That’s a great link with good pictures to go by, if you can build something from wood, you can easily make one of these remotes.
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#27
  Re: DC Remote REVISITED by Bill Holt (I recently posted ab...)
Following what everyone has said and agreeing with TDKPE, I do think Admirals link to the 40 amp remote will work well for you. They describe it as okay for motors, without specifically saying so.
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#28
  Re: RE: DC Remote REVISITED by Shaun (Following what every...)
(02-26-2020, 05:28 PM)Shaun Wrote: Following what everyone has said and agreeing with TDKPE, I do think Admirals link to the 40 amp remote will work well for you.  They describe it as okay for motors, without specifically saying so.

I agree.  It cross-references to a Cutler-Hammer C25BNB240A, which is rated for 3 hp at 120V and 7.5 hp at 240V.  Being horsepower rated, it's designed for the relatively huge inrush current when it closes and the potential arcing when it opens.
Tom

“This place smells like that odd combo of flop sweat, hopelessness, aaaand feet.”







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#29
  Re: DC Remote REVISITED by Bill Holt (I recently posted ab...)
I didn't read every reply in detail I'll admit, but I recently got a remote for my (much smaller Jet 650) DC, and in reading the manual it said that often times the motors, once on, can mess up the signal from the remote. So either place the receiver further away from the unit, or "construct a Faraday cage around the motor." I put that in quotes, not because I don't know what it is, but because I found the language amusing, like everyone should know what it is and how to do it... I also had to follow the procedure on the sticker to sync the remote signal to the receiver.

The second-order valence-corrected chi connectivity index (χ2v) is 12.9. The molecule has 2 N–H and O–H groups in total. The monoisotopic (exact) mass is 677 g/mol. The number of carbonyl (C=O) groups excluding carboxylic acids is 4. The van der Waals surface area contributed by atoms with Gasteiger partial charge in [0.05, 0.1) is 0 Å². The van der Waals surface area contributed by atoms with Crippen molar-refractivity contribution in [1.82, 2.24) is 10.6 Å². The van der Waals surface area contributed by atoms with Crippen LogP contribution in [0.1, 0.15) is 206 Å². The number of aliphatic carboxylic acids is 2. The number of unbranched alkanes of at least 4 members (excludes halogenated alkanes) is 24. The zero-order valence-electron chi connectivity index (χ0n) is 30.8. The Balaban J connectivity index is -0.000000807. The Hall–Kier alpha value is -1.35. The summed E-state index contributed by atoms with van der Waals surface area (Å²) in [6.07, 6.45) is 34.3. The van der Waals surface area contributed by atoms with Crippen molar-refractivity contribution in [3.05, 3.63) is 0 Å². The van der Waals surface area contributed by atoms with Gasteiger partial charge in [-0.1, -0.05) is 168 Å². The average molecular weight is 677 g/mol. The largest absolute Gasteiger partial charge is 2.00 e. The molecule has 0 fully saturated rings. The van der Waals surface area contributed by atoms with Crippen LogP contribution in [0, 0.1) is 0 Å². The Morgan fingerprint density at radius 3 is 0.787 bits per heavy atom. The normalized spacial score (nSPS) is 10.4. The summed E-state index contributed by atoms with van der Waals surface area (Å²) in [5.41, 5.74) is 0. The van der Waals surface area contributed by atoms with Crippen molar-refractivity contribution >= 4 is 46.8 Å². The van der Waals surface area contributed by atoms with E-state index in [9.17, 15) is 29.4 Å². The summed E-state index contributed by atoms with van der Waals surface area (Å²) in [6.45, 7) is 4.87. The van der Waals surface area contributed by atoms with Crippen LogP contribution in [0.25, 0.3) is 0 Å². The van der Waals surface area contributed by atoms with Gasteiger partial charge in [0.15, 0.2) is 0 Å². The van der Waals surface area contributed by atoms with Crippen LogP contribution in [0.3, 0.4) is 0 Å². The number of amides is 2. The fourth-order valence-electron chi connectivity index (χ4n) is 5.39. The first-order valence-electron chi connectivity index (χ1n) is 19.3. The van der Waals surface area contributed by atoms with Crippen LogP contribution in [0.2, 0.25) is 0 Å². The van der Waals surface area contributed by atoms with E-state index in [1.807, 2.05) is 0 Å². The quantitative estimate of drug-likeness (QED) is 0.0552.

Just some food for thought that maybe the answer is simple or just around the corner.
Benny

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#30
  Re: RE: DC Remote REVISITED by Bill Holt (I shouldn't be, but ...)
(02-26-2020, 03:54 PM)Bill Holt Wrote: I shouldn't be, but I am blown away by all the responses.  Guys I am highly intimidated by the contactor / relay and etc. discussion.

Guess I will be grateful for what I have and start exploring new remotes.

I really do appreciate so many of you sharing your way of "skinning the cat".

I had a friend 30 years ago that had a simple system of switches activated by the dust collector blast gates.  Finally installed my own version a couple of days ago. Here is a short video of the installation:

https://www.youtube.com/watch?v=JLt7gfYgh6I

The controller is a simple relay available on Amazon for less than $10. https://www.amazon.com/gp/product/B07FVH...UTF8&psc=1
A switch, outlet, metal or plastic workbox, wire and a bag of microswitches (less than $7) is everything needed.
https://www.amazon.com/gp/product/B07MW3...UTF8&psc=1

There are several videos available with step by step guides, I used this one: https://www.youtube.com/watch?v=iqJ1gggJfO4

John Barfield   johnbarfielddesign.com